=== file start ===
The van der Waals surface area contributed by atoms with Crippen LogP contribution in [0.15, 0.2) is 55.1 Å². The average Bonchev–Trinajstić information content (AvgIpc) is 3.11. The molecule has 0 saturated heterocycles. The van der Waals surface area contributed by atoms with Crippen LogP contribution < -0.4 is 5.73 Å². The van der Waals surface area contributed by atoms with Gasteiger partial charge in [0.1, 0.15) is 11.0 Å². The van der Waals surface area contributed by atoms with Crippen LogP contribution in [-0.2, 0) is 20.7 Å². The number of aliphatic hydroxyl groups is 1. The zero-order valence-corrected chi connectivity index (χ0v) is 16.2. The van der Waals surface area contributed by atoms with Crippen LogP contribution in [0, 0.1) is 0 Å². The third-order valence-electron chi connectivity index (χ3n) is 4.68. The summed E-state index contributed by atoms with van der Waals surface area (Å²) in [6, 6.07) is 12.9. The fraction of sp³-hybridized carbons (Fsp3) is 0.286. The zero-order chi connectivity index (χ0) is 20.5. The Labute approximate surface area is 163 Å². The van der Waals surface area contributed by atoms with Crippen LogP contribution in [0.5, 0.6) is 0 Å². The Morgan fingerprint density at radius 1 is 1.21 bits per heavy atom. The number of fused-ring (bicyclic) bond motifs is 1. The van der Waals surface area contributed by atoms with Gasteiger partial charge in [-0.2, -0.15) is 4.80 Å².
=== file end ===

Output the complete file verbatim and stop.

The van der Waals surface area contributed by atoms with Crippen LogP contribution in [0.15, 0.2) is 55.1 Å². The average Bonchev–Trinajstić information content (AvgIpc) is 3.11. The molecule has 0 saturated heterocycles. The van der Waals surface area contributed by atoms with Crippen LogP contribution < -0.4 is 5.73 Å². The van der Waals surface area contributed by atoms with Gasteiger partial charge in [0.1, 0.15) is 11.0 Å². The van der Waals surface area contributed by atoms with Crippen LogP contribution in [-0.2, 0) is 20.7 Å². The number of aliphatic hydroxyl groups is 1. The zero-order valence-corrected chi connectivity index (χ0v) is 16.2. The van der Waals surface area contributed by atoms with Crippen LogP contribution in [0, 0.1) is 0 Å². The third-order valence-electron chi connectivity index (χ3n) is 4.68. The summed E-state index contributed by atoms with van der Waals surface area (Å²) in [6, 6.07) is 12.9. The fraction of sp³-hybridized carbons (Fsp3) is 0.286. The zero-order chi connectivity index (χ0) is 20.5. The Labute approximate surface area is 163 Å². The van der Waals surface area contributed by atoms with Crippen LogP contribution in [0.5, 0.6) is 0 Å². The Morgan fingerprint density at radius 1 is 1.21 bits per heavy atom. The number of fused-ring (bicyclic) bond motifs is 1. The van der Waals surface area contributed by atoms with Gasteiger partial charge in [-0.2, -0.15) is 4.80 Å².